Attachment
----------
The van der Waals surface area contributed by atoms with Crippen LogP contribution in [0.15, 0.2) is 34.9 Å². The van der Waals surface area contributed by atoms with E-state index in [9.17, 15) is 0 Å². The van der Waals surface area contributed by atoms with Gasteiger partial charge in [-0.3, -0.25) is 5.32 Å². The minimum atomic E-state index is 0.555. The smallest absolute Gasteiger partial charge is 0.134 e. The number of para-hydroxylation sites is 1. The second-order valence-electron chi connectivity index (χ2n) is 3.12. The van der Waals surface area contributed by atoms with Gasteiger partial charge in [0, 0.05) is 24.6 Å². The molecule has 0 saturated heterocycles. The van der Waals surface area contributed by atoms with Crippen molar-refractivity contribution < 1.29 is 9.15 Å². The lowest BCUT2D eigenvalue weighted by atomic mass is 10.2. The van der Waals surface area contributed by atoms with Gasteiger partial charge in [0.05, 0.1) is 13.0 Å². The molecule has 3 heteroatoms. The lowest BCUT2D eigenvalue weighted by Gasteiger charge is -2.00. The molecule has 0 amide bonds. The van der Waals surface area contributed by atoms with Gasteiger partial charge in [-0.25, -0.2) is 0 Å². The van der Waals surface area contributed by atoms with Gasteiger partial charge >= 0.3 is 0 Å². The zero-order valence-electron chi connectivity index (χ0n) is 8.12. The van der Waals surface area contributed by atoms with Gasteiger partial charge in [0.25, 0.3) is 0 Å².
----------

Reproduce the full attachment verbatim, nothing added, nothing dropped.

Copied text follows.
The van der Waals surface area contributed by atoms with Crippen LogP contribution in [0.15, 0.2) is 34.9 Å². The van der Waals surface area contributed by atoms with E-state index in [9.17, 15) is 0 Å². The van der Waals surface area contributed by atoms with Gasteiger partial charge in [-0.3, -0.25) is 5.32 Å². The minimum atomic E-state index is 0.555. The smallest absolute Gasteiger partial charge is 0.134 e. The number of para-hydroxylation sites is 1. The second-order valence-electron chi connectivity index (χ2n) is 3.12. The van der Waals surface area contributed by atoms with Gasteiger partial charge in [0, 0.05) is 24.6 Å². The molecule has 0 saturated heterocycles. The van der Waals surface area contributed by atoms with Crippen molar-refractivity contribution < 1.29 is 9.15 Å². The lowest BCUT2D eigenvalue weighted by atomic mass is 10.2. The van der Waals surface area contributed by atoms with Gasteiger partial charge in [0.05, 0.1) is 13.0 Å². The molecule has 3 heteroatoms. The lowest BCUT2D eigenvalue weighted by Gasteiger charge is -2.00. The molecule has 0 amide bonds. The van der Waals surface area contributed by atoms with Gasteiger partial charge in [-0.25, -0.2) is 0 Å². The van der Waals surface area contributed by atoms with Gasteiger partial charge >= 0.3 is 0 Å². The zero-order valence-electron chi connectivity index (χ0n) is 8.12. The van der Waals surface area contributed by atoms with Gasteiger partial charge in [0.25, 0.3) is 0 Å².